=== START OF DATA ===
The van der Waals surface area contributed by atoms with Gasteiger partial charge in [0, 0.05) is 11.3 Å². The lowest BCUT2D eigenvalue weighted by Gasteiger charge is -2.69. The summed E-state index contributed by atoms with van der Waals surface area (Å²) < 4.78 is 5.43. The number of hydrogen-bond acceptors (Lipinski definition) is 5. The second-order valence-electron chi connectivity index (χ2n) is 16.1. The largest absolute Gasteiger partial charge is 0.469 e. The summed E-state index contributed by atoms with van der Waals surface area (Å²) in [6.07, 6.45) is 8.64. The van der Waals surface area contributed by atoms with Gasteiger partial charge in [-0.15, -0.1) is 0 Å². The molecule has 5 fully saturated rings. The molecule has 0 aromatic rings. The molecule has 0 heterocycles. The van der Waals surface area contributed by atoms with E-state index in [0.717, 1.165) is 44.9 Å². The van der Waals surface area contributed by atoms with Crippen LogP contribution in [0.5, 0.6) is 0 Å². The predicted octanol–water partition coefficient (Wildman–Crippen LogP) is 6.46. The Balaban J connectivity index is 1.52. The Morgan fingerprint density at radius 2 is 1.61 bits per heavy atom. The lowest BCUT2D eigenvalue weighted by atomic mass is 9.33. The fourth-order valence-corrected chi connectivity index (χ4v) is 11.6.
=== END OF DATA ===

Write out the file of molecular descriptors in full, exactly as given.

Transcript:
The van der Waals surface area contributed by atoms with Gasteiger partial charge in [0, 0.05) is 11.3 Å². The lowest BCUT2D eigenvalue weighted by Gasteiger charge is -2.69. The summed E-state index contributed by atoms with van der Waals surface area (Å²) < 4.78 is 5.43. The number of hydrogen-bond acceptors (Lipinski definition) is 5. The second-order valence-electron chi connectivity index (χ2n) is 16.1. The largest absolute Gasteiger partial charge is 0.469 e. The summed E-state index contributed by atoms with van der Waals surface area (Å²) in [6.07, 6.45) is 8.64. The van der Waals surface area contributed by atoms with Gasteiger partial charge in [-0.15, -0.1) is 0 Å². The molecule has 5 fully saturated rings. The molecule has 0 aromatic rings. The molecule has 0 heterocycles. The van der Waals surface area contributed by atoms with E-state index in [0.717, 1.165) is 44.9 Å². The van der Waals surface area contributed by atoms with Crippen LogP contribution in [0.5, 0.6) is 0 Å². The predicted octanol–water partition coefficient (Wildman–Crippen LogP) is 6.46. The Balaban J connectivity index is 1.52. The Morgan fingerprint density at radius 2 is 1.61 bits per heavy atom. The lowest BCUT2D eigenvalue weighted by atomic mass is 9.33. The fourth-order valence-corrected chi connectivity index (χ4v) is 11.6.